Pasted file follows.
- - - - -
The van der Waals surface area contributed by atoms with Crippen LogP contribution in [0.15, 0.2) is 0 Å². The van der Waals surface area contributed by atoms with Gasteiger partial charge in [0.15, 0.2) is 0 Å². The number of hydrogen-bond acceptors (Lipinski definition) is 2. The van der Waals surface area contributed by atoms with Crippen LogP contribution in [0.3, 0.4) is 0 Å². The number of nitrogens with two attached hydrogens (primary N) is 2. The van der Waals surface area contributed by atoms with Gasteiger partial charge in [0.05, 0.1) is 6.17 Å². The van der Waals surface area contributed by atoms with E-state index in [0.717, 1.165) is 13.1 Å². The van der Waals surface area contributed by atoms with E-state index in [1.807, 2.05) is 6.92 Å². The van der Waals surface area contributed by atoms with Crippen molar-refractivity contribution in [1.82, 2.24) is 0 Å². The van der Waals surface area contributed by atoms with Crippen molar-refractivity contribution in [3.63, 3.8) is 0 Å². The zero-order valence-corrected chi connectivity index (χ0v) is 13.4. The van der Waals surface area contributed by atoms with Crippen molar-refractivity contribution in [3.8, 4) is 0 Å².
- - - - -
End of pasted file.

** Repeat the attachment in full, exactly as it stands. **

The van der Waals surface area contributed by atoms with Crippen LogP contribution in [0.15, 0.2) is 0 Å². The van der Waals surface area contributed by atoms with Gasteiger partial charge in [0.15, 0.2) is 0 Å². The number of hydrogen-bond acceptors (Lipinski definition) is 2. The van der Waals surface area contributed by atoms with Crippen LogP contribution in [0.3, 0.4) is 0 Å². The number of nitrogens with two attached hydrogens (primary N) is 2. The van der Waals surface area contributed by atoms with Gasteiger partial charge in [0.05, 0.1) is 6.17 Å². The van der Waals surface area contributed by atoms with E-state index in [0.717, 1.165) is 13.1 Å². The van der Waals surface area contributed by atoms with E-state index in [1.807, 2.05) is 6.92 Å². The van der Waals surface area contributed by atoms with Crippen molar-refractivity contribution in [1.82, 2.24) is 0 Å². The van der Waals surface area contributed by atoms with Crippen molar-refractivity contribution in [3.63, 3.8) is 0 Å². The zero-order valence-corrected chi connectivity index (χ0v) is 13.4. The van der Waals surface area contributed by atoms with Crippen molar-refractivity contribution in [3.8, 4) is 0 Å².